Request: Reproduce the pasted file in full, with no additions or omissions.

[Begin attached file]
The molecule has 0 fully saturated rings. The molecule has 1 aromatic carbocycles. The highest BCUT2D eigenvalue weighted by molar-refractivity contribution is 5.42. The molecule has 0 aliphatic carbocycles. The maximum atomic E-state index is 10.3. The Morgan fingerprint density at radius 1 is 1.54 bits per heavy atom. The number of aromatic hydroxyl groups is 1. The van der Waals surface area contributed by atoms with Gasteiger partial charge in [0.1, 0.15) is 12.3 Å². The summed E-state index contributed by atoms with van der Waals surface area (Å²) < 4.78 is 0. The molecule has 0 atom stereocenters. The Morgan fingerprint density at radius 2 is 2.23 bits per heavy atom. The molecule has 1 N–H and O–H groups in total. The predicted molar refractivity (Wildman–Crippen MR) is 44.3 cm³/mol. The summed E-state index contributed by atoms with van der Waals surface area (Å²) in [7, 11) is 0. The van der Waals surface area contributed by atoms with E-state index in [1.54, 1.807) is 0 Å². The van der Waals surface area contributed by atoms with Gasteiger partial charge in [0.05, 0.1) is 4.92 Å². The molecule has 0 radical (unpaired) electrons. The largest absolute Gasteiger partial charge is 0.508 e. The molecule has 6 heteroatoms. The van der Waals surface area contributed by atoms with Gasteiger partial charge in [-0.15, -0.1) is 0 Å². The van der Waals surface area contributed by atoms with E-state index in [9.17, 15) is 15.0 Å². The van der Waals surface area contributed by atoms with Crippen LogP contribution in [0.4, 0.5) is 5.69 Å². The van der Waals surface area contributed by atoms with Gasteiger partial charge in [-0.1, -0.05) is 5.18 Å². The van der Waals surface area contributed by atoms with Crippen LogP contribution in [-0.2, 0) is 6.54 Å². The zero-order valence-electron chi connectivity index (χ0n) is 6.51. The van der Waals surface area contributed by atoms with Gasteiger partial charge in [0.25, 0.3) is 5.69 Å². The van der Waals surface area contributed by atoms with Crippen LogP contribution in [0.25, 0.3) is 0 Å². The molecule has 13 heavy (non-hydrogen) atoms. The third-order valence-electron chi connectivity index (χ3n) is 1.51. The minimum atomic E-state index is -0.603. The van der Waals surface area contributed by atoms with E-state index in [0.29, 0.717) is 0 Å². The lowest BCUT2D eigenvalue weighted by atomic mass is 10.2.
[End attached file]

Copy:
The molecule has 0 fully saturated rings. The molecule has 1 aromatic carbocycles. The highest BCUT2D eigenvalue weighted by molar-refractivity contribution is 5.42. The molecule has 0 aliphatic carbocycles. The maximum atomic E-state index is 10.3. The Morgan fingerprint density at radius 1 is 1.54 bits per heavy atom. The number of aromatic hydroxyl groups is 1. The van der Waals surface area contributed by atoms with Gasteiger partial charge in [0.1, 0.15) is 12.3 Å². The summed E-state index contributed by atoms with van der Waals surface area (Å²) < 4.78 is 0. The molecule has 0 atom stereocenters. The Morgan fingerprint density at radius 2 is 2.23 bits per heavy atom. The molecule has 1 N–H and O–H groups in total. The predicted molar refractivity (Wildman–Crippen MR) is 44.3 cm³/mol. The summed E-state index contributed by atoms with van der Waals surface area (Å²) in [7, 11) is 0. The van der Waals surface area contributed by atoms with E-state index in [1.54, 1.807) is 0 Å². The van der Waals surface area contributed by atoms with Gasteiger partial charge in [0.05, 0.1) is 4.92 Å². The molecule has 0 radical (unpaired) electrons. The largest absolute Gasteiger partial charge is 0.508 e. The molecule has 6 heteroatoms. The van der Waals surface area contributed by atoms with Gasteiger partial charge in [-0.15, -0.1) is 0 Å². The van der Waals surface area contributed by atoms with E-state index in [9.17, 15) is 15.0 Å². The van der Waals surface area contributed by atoms with Crippen LogP contribution in [0.4, 0.5) is 5.69 Å². The van der Waals surface area contributed by atoms with Gasteiger partial charge in [-0.1, -0.05) is 5.18 Å². The van der Waals surface area contributed by atoms with Crippen LogP contribution in [-0.2, 0) is 6.54 Å². The zero-order valence-electron chi connectivity index (χ0n) is 6.51. The van der Waals surface area contributed by atoms with Gasteiger partial charge in [0.25, 0.3) is 5.69 Å². The van der Waals surface area contributed by atoms with Crippen LogP contribution in [0.25, 0.3) is 0 Å². The molecule has 13 heavy (non-hydrogen) atoms. The third-order valence-electron chi connectivity index (χ3n) is 1.51. The minimum atomic E-state index is -0.603. The van der Waals surface area contributed by atoms with E-state index in [0.29, 0.717) is 0 Å². The lowest BCUT2D eigenvalue weighted by atomic mass is 10.2.